Sociological Theories and Gang Violence

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The sociological examination of gang affiliation investigates the various outcomes of participating in illegal behavior. This research concentrates on concepts related to learning from others, individual characteristics, and issues pertaining to regulation as they relate to the recent surge in criminal activity in Chicago. By emphasizing the harsh truth of a society plagued by crime, it becomes evident that actively taking measures instead of simply considering providing assistance is what distinguishes a life of criminal behavior from a prosperous future.

Although the number of violent encounters in Chicago, Illinois has decreased, the streets continue to be flooded with violence. In 2012 alone, over five hundred murders were reported in the city (Lemmer, Bunsinger, & Lurigio, 2008). Communities have become desensitized to this violence due to the acceptance of gang activity as a societal norm. Various social groups have observed vicarious behavior and believe that it is desirable for gangs to form bonds across different areas of the city (Lilly,Cullen, & Ball, 2011). The future of socialization can partly be predicted by many theorists who argue that society cannot accept crime without also accepting some level of responsibility. The justice system plays a crucial role in regulating criminal behavior when individuals lack internalized rules and regulations (Lilly,Cullen, & Ball, 2011).

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Harold Ward, a former Gangster Disciple, discusses the corruption among leaders in Chicago and their acceptance of Mexican cartels, who have taken control of the city (Pundit, 2013). The criminalization of gang members is often attributed to social disorganization in their neighborhoods. To reverse this trend, organized programs are necessary in communities across the country. According to FBI statistics, there are currently 1.4 million active gang members in the United States. Despite a decrease in overall gang violence, it remains widespread in many neighborhoods (Pundit, 2013).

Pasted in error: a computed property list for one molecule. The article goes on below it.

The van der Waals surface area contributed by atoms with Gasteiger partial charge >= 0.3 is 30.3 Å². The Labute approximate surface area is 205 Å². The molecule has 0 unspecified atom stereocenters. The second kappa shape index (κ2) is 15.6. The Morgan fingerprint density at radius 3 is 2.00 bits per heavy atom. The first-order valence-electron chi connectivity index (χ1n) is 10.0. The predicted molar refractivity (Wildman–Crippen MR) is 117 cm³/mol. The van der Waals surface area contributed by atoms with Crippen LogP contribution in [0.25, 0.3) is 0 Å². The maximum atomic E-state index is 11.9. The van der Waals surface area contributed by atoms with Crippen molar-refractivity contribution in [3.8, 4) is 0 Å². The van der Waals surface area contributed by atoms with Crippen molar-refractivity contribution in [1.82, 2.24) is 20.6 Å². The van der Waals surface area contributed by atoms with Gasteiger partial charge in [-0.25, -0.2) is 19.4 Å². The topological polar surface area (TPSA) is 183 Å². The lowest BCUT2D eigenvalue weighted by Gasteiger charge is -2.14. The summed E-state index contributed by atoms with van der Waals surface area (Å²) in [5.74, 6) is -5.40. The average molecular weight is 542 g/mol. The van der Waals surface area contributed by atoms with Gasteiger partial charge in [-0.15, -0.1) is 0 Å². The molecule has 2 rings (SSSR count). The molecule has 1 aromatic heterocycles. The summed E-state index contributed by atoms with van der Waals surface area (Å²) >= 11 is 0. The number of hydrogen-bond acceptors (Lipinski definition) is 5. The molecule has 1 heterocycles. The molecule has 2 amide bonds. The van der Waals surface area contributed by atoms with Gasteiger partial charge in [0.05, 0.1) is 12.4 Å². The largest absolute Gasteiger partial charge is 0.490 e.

According to a study conducted in 2008 by Lemmer, Bunsinger, & Lurigio, there has been a significant increase in the murder rates on the streets of Chicago in recent years. In 2012 alone, the city recorded over 400 homicides, with about 80% of them being associated with gang activities. The main driving factors behind these gang-related killings are territorial disputes, maintaining their reputation, and seeking revenge against rival factions.

Harold “Noonie” Ward, a former gang member himself, argues that the violence in Chicago is connected to the presence of Mexican drug cartels. Ward claims that these cartels have found refuge within the city to establish their operations. Despite some high-ranking gang members being imprisoned, drugs continue to flow into Chicago without any interruption.

Perspectives from Ward (Pundit, 2013) suggest that certain officials benefit from the drug trade and therefore refuse to take action to stop it. Reports indicate that there are approximately 100,000 gang members for every 12,000 police officers present in Chicago (Rosenzweig,

The statistics reveal that gang-related homicides are a significant problem at both the national and city levels. In major cities, 40% of all homicides are connected to gangs, and in 2011, gangs were responsible for 61% of homicides. Gang members typically range from sixteen to nineteen years old, with some as young as thirteen. From 2009 to 2012, Chicago observed a 25% increase in gang activity (Rosenzweig, 2013).